Can Mary Save Us?

Provocative question, no? Merely seeing the question asked may cause some sectarians to lose their breakfast cereal. I’m going to answer it by stealing the reply a Ukrainian (I think) priest gave to a non-Catholic objection on — of all places — a YouTube video. Commenting on the Arvo Pärt’s piece, “Most Holy Mother of God,” with its manifold repetitions of the verse, “Most Holy Mother of God, save us!”, a Protestant said this:

Beautiful, but I prefer when the music is in Latin, then I don’t hear all the blasphemy such as that Mary should “save us”.

To which Father Andrew Stephen Damick replied…

“Save” language is not exclusive to God in the Scripture:

“For I speak to you Gentiles; inasmuch as I am an apostle to the Gentiles, I magnify my ministry, if by any means I may provoke to jealousy those who are my flesh and save some of them.” (Rom. 11:13-14)

“For how do you know, O wife, whether you will save your husband? Or how do you know, O husband, whether you will save your wife?” (I Cor. 7:16)

“…to the weak I became as weak, that I might win the weak. I have become all things to all men, that I might by all means save some.” (I Cor. 9:22)

“Take heed to yourself and to the doctrine. Continue in them, for in doing this you will save both yourself and those who hear you.” (I Tim 4:16)

“And the prayer of faith will save the sick, and the Lord will raise him up. And if he has committed sins, he will be forgiven.” (James 5:15)

“There is also an antitype which now saves us—baptism (not the removal of the filth of the flesh, but the answer of a good conscience toward God), through the resurrection of Jesus Christ.” (I Peter 3:21)

“But you, beloved, building yourselves up on your most holy faith, praying in the Holy Spirit, keep yourselves in the love of God, looking for the mercy of our Lord Jesus Christ unto eternal life. And on some have compassion, making a distinction; but others save with fear, pulling them out of the fire, hating even the garment defiled by the flesh.” (Jude 1:20-23)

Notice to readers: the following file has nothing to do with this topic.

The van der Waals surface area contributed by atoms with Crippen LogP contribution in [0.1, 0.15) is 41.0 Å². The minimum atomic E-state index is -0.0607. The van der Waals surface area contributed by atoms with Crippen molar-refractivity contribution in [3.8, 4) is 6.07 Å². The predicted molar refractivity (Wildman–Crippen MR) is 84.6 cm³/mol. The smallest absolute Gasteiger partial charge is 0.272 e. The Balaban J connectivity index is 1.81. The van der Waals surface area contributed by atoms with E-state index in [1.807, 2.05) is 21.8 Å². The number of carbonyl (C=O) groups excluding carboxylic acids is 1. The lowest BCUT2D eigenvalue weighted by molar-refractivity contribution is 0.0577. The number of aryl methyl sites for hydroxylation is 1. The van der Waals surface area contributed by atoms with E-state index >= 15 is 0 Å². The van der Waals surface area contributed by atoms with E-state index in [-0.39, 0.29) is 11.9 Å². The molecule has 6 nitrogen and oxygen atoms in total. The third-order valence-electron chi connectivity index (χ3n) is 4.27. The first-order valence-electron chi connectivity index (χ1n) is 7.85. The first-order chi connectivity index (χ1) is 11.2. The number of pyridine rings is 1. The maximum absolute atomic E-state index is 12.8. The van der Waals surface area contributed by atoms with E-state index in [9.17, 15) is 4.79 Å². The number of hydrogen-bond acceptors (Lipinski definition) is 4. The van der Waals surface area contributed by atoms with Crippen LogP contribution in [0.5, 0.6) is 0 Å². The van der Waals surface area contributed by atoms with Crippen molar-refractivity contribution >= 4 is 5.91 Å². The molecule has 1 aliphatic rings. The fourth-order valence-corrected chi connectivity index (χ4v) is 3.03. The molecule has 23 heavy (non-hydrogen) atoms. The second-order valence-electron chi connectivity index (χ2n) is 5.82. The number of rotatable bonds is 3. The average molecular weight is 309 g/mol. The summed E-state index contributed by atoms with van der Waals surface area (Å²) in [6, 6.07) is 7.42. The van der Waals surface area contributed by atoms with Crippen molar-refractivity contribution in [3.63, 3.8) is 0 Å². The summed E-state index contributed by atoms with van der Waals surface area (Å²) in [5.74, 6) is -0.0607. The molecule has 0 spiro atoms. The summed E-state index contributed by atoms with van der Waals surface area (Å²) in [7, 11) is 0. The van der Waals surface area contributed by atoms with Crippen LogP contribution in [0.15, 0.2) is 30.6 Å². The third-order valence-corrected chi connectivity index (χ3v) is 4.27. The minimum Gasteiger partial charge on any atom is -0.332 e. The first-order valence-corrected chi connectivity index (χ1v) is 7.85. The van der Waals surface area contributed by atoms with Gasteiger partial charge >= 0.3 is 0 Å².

Points well made.

By the way, here is the piece that the Protestant considered beautiful but blasphemous:

  • M.

    This is excellent, Br. André Marie. I have a question. A TLM priest taught a “little prayer” years ago. Alas, as my brain cells, ahhh, mature, they mix things up. I THOUGHT the prayer was “Jesus, Mary, Joseph, I love you. Save souls.” In speaking with a Catholic friend, said friend pointed out, “That’s blasphemy. Saint Joseph can’t SAVE. You should just drop his name and pray THAT instead.” Maybe the prayer that Father taught didn’t include St. Joseph’s name–brain cell mix-up? At any rate, I’ve been including St. Joseph’s name, out of great devotion to him, the flow of the prayer, and habit. Is this something I need to stop? Should I drop St. Joseph’s name from this little prayer? From what I read in your post above, which could be mixed up by my brain cells, it seems that it is perfectly acceptable and not heretical for me to include Good St. Joseph. I await your elucidation. Thank you and God bless.

  • Dear M.: Your “little brain cells” are better than you think! That is exactly the way the prayer goes: “Jesus, Mary and Joseph, I love you! Save Souls!”

    According to WikiPedia (that infallible source of wisdom and knowledge!), this prayer was given to Sr. Consolata Betrone by Our Lord. See: https://en.wikipedia.org/wiki/Consolata_Betrone

    Other sites I saw left Saint Joseph’s name out.

    Regardless of what the exact private revelation was to this holy Capuchin nun, the prayer is theologically defensible with Saint Joseph’s name based on the principles given above.

  • M.

    Brother, you are too kind! Thank you so very much for your reply. I shall include you and your intentions today and tomorrow when I pray this “little prayer”. I will be printing out this post and the comments to help me remember your answer. Haha about WikiPedia and its infallibility. God bless.

  • Thank you!